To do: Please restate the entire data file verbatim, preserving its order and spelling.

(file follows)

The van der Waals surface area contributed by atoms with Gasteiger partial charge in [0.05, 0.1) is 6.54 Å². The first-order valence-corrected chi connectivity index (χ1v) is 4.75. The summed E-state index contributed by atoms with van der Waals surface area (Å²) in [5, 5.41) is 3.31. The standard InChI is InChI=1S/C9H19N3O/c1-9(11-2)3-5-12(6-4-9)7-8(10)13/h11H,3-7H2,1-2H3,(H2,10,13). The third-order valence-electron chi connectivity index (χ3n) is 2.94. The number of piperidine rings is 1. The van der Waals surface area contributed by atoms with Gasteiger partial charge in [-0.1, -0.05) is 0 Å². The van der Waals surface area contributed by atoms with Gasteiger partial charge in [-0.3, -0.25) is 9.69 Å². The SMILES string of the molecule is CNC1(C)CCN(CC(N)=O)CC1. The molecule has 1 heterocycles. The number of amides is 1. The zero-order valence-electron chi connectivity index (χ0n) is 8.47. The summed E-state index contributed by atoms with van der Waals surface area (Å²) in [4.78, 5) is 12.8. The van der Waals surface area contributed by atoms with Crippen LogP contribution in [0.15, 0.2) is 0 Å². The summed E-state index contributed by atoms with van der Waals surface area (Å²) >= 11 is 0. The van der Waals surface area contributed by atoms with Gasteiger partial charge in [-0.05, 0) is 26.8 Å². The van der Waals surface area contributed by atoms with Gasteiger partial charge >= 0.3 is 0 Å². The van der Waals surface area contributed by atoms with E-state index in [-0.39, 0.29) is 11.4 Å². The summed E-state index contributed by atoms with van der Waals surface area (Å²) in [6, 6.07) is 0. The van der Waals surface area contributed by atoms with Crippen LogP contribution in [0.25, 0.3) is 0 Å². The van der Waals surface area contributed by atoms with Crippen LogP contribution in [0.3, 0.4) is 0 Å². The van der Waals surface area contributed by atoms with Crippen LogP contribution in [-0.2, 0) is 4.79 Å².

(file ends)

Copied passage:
The van der Waals surface area contributed by atoms with Gasteiger partial charge in [0.05, 0.1) is 6.54 Å². The first-order valence-corrected chi connectivity index (χ1v) is 4.75. The summed E-state index contributed by atoms with van der Waals surface area (Å²) in [5, 5.41) is 3.31. The standard InChI is InChI=1S/C9H19N3O/c1-9(11-2)3-5-12(6-4-9)7-8(10)13/h11H,3-7H2,1-2H3,(H2,10,13). The third-order valence-electron chi connectivity index (χ3n) is 2.94. The number of piperidine rings is 1. The van der Waals surface area contributed by atoms with Gasteiger partial charge in [-0.1, -0.05) is 0 Å². The van der Waals surface area contributed by atoms with Gasteiger partial charge in [-0.3, -0.25) is 9.69 Å². The SMILES string of the molecule is CNC1(C)CCN(CC(N)=O)CC1. The molecule has 1 heterocycles. The number of amides is 1. The zero-order valence-electron chi connectivity index (χ0n) is 8.47. The summed E-state index contributed by atoms with van der Waals surface area (Å²) in [4.78, 5) is 12.8. The van der Waals surface area contributed by atoms with Crippen LogP contribution in [0.15, 0.2) is 0 Å². The summed E-state index contributed by atoms with van der Waals surface area (Å²) >= 11 is 0. The van der Waals surface area contributed by atoms with Gasteiger partial charge in [-0.05, 0) is 26.8 Å². The van der Waals surface area contributed by atoms with Gasteiger partial charge >= 0.3 is 0 Å². The van der Waals surface area contributed by atoms with E-state index in [-0.39, 0.29) is 11.4 Å². The summed E-state index contributed by atoms with van der Waals surface area (Å²) in [6, 6.07) is 0. The van der Waals surface area contributed by atoms with Crippen LogP contribution in [0.25, 0.3) is 0 Å². The van der Waals surface area contributed by atoms with Crippen LogP contribution in [0.3, 0.4) is 0 Å². The van der Waals surface area contributed by atoms with Crippen LogP contribution in [-0.2, 0) is 4.79 Å².